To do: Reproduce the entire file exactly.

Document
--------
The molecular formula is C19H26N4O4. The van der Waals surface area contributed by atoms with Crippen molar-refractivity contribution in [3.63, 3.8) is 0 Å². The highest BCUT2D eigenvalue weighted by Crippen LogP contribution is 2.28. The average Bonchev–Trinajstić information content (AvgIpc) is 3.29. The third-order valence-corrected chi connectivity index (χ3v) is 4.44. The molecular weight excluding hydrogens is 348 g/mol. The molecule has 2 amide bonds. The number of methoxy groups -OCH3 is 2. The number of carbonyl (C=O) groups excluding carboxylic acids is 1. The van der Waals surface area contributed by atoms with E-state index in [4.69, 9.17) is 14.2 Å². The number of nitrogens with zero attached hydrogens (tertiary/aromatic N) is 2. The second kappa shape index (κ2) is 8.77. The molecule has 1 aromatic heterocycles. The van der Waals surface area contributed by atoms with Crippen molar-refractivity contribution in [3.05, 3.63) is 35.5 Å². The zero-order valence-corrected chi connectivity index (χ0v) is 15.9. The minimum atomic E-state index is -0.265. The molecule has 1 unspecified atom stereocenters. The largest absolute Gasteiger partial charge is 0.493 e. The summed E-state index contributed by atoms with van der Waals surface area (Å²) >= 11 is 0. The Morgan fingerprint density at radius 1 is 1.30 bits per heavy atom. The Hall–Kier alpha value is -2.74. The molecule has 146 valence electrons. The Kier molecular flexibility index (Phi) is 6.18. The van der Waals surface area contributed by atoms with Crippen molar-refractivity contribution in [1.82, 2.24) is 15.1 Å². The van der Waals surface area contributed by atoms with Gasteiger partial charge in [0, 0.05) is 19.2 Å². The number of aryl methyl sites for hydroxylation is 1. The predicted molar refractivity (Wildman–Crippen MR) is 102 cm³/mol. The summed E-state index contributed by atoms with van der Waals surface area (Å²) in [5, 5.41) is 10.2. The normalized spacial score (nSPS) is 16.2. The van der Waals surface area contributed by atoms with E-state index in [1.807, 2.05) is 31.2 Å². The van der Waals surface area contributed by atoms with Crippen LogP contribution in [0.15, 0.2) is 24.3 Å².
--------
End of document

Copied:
The molecular formula is C19H26N4O4. The van der Waals surface area contributed by atoms with Crippen molar-refractivity contribution in [3.63, 3.8) is 0 Å². The highest BCUT2D eigenvalue weighted by Crippen LogP contribution is 2.28. The average Bonchev–Trinajstić information content (AvgIpc) is 3.29. The third-order valence-corrected chi connectivity index (χ3v) is 4.44. The molecular weight excluding hydrogens is 348 g/mol. The molecule has 2 amide bonds. The number of methoxy groups -OCH3 is 2. The number of carbonyl (C=O) groups excluding carboxylic acids is 1. The van der Waals surface area contributed by atoms with E-state index in [4.69, 9.17) is 14.2 Å². The number of nitrogens with zero attached hydrogens (tertiary/aromatic N) is 2. The second kappa shape index (κ2) is 8.77. The molecule has 1 aromatic heterocycles. The van der Waals surface area contributed by atoms with Crippen molar-refractivity contribution in [3.05, 3.63) is 35.5 Å². The zero-order valence-corrected chi connectivity index (χ0v) is 15.9. The minimum atomic E-state index is -0.265. The molecule has 1 unspecified atom stereocenters. The largest absolute Gasteiger partial charge is 0.493 e. The summed E-state index contributed by atoms with van der Waals surface area (Å²) >= 11 is 0. The Morgan fingerprint density at radius 1 is 1.30 bits per heavy atom. The Hall–Kier alpha value is -2.74. The molecule has 146 valence electrons. The Kier molecular flexibility index (Phi) is 6.18. The van der Waals surface area contributed by atoms with Crippen molar-refractivity contribution in [1.82, 2.24) is 15.1 Å². The van der Waals surface area contributed by atoms with Gasteiger partial charge in [0, 0.05) is 19.2 Å². The number of aryl methyl sites for hydroxylation is 1. The predicted molar refractivity (Wildman–Crippen MR) is 102 cm³/mol. The summed E-state index contributed by atoms with van der Waals surface area (Å²) in [5, 5.41) is 10.2. The normalized spacial score (nSPS) is 16.2. The van der Waals surface area contributed by atoms with E-state index in [1.807, 2.05) is 31.2 Å². The van der Waals surface area contributed by atoms with Crippen LogP contribution in [0.15, 0.2) is 24.3 Å².